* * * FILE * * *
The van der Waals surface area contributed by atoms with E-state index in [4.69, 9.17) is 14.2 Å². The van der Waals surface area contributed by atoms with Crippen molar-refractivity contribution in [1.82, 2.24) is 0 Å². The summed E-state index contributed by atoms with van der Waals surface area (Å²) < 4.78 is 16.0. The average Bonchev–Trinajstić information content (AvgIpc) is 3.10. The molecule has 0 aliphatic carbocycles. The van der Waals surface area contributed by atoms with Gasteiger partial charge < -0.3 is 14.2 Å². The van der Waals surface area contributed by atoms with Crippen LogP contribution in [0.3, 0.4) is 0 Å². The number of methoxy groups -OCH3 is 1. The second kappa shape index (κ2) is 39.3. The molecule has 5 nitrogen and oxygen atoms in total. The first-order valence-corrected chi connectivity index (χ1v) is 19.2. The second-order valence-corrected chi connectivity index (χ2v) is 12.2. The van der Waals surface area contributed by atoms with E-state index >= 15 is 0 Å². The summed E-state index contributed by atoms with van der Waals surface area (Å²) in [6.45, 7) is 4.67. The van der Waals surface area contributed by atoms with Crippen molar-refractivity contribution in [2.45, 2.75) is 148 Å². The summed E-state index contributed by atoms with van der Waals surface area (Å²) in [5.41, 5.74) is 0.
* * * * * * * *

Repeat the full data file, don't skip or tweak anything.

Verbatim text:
The van der Waals surface area contributed by atoms with E-state index in [4.69, 9.17) is 14.2 Å². The van der Waals surface area contributed by atoms with Crippen molar-refractivity contribution in [1.82, 2.24) is 0 Å². The summed E-state index contributed by atoms with van der Waals surface area (Å²) < 4.78 is 16.0. The average Bonchev–Trinajstić information content (AvgIpc) is 3.10. The molecule has 0 aliphatic carbocycles. The van der Waals surface area contributed by atoms with Gasteiger partial charge < -0.3 is 14.2 Å². The van der Waals surface area contributed by atoms with Crippen LogP contribution in [0.3, 0.4) is 0 Å². The number of methoxy groups -OCH3 is 1. The second kappa shape index (κ2) is 39.3. The molecule has 5 nitrogen and oxygen atoms in total. The first-order valence-corrected chi connectivity index (χ1v) is 19.2. The second-order valence-corrected chi connectivity index (χ2v) is 12.2. The van der Waals surface area contributed by atoms with E-state index >= 15 is 0 Å². The summed E-state index contributed by atoms with van der Waals surface area (Å²) in [6.45, 7) is 4.67. The van der Waals surface area contributed by atoms with Crippen molar-refractivity contribution in [2.45, 2.75) is 148 Å². The summed E-state index contributed by atoms with van der Waals surface area (Å²) in [5.41, 5.74) is 0.